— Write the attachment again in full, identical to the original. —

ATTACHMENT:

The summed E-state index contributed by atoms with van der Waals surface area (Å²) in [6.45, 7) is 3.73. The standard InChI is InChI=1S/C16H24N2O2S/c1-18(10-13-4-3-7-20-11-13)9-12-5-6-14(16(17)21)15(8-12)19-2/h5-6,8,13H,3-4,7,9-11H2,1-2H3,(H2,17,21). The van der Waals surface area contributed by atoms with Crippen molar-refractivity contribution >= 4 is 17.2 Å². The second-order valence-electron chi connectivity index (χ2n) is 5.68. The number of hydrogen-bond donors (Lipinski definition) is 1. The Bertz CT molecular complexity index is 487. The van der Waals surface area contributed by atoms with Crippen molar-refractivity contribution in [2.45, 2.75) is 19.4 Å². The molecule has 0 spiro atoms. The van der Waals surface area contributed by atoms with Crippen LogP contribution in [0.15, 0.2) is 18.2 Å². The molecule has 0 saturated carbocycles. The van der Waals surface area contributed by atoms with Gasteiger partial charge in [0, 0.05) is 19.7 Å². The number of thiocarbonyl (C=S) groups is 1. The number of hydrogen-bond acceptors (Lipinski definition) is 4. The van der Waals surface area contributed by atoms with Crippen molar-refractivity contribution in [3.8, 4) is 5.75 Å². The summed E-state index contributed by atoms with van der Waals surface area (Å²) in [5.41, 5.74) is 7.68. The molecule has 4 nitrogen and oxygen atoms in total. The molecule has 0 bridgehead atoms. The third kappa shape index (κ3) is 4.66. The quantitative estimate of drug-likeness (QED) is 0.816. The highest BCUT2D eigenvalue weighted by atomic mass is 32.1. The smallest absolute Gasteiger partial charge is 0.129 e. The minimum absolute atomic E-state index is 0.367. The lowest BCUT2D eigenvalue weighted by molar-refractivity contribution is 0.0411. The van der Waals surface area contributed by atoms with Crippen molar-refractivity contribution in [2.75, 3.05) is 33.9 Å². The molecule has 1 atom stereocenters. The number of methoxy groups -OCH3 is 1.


The summed E-state index contributed by atoms with van der Waals surface area (Å²) in [6.45, 7) is 3.73. The standard InChI is InChI=1S/C16H24N2O2S/c1-18(10-13-4-3-7-20-11-13)9-12-5-6-14(16(17)21)15(8-12)19-2/h5-6,8,13H,3-4,7,9-11H2,1-2H3,(H2,17,21). The van der Waals surface area contributed by atoms with Crippen molar-refractivity contribution >= 4 is 17.2 Å². The second-order valence-electron chi connectivity index (χ2n) is 5.68. The number of hydrogen-bond donors (Lipinski definition) is 1. The Bertz CT molecular complexity index is 487. The van der Waals surface area contributed by atoms with Crippen molar-refractivity contribution in [2.45, 2.75) is 19.4 Å². The molecule has 0 spiro atoms. The van der Waals surface area contributed by atoms with Crippen LogP contribution in [0.15, 0.2) is 18.2 Å². The molecule has 0 saturated carbocycles. The van der Waals surface area contributed by atoms with Gasteiger partial charge in [0, 0.05) is 19.7 Å². The number of thiocarbonyl (C=S) groups is 1. The number of hydrogen-bond acceptors (Lipinski definition) is 4. The van der Waals surface area contributed by atoms with Crippen molar-refractivity contribution in [3.8, 4) is 5.75 Å². The summed E-state index contributed by atoms with van der Waals surface area (Å²) in [5.41, 5.74) is 7.68. The molecule has 4 nitrogen and oxygen atoms in total. The molecule has 0 bridgehead atoms. The third kappa shape index (κ3) is 4.66. The quantitative estimate of drug-likeness (QED) is 0.816. The highest BCUT2D eigenvalue weighted by atomic mass is 32.1. The smallest absolute Gasteiger partial charge is 0.129 e. The minimum absolute atomic E-state index is 0.367. The lowest BCUT2D eigenvalue weighted by molar-refractivity contribution is 0.0411. The van der Waals surface area contributed by atoms with Crippen molar-refractivity contribution in [2.75, 3.05) is 33.9 Å². The molecule has 1 atom stereocenters. The number of methoxy groups -OCH3 is 1.